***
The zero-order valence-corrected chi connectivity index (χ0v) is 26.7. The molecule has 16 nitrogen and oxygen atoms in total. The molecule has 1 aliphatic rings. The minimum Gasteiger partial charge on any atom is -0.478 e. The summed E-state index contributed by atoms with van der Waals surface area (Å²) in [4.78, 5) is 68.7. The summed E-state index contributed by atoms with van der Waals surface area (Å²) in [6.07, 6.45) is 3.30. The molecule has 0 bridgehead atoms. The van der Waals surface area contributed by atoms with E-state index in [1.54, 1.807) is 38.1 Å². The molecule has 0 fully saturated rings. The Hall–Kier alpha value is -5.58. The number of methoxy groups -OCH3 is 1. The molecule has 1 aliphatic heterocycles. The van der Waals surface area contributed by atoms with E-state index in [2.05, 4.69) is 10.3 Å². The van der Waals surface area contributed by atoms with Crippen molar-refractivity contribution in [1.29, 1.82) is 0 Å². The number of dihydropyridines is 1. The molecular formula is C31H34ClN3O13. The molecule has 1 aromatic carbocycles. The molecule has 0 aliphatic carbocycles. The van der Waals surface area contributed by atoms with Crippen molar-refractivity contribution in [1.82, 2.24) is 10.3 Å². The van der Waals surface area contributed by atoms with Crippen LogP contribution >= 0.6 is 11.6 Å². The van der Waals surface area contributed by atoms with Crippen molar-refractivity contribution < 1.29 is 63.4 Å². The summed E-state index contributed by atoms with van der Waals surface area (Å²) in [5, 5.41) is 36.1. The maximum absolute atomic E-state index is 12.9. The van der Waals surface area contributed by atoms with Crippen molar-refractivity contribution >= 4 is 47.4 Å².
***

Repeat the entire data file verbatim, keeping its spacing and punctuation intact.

The zero-order valence-corrected chi connectivity index (χ0v) is 26.7. The molecule has 16 nitrogen and oxygen atoms in total. The molecule has 1 aliphatic rings. The minimum Gasteiger partial charge on any atom is -0.478 e. The summed E-state index contributed by atoms with van der Waals surface area (Å²) in [4.78, 5) is 68.7. The summed E-state index contributed by atoms with van der Waals surface area (Å²) in [6.07, 6.45) is 3.30. The molecule has 0 bridgehead atoms. The van der Waals surface area contributed by atoms with E-state index in [1.54, 1.807) is 38.1 Å². The molecule has 0 fully saturated rings. The Hall–Kier alpha value is -5.58. The number of methoxy groups -OCH3 is 1. The molecule has 1 aliphatic heterocycles. The van der Waals surface area contributed by atoms with E-state index in [2.05, 4.69) is 10.3 Å². The van der Waals surface area contributed by atoms with Crippen molar-refractivity contribution in [1.29, 1.82) is 0 Å². The number of dihydropyridines is 1. The molecular formula is C31H34ClN3O13. The molecule has 1 aromatic carbocycles. The molecule has 0 aliphatic carbocycles. The van der Waals surface area contributed by atoms with Crippen molar-refractivity contribution in [1.82, 2.24) is 10.3 Å². The van der Waals surface area contributed by atoms with Crippen LogP contribution >= 0.6 is 11.6 Å². The van der Waals surface area contributed by atoms with Crippen molar-refractivity contribution < 1.29 is 63.4 Å². The summed E-state index contributed by atoms with van der Waals surface area (Å²) in [5, 5.41) is 36.1. The maximum absolute atomic E-state index is 12.9. The van der Waals surface area contributed by atoms with Crippen molar-refractivity contribution >= 4 is 47.4 Å².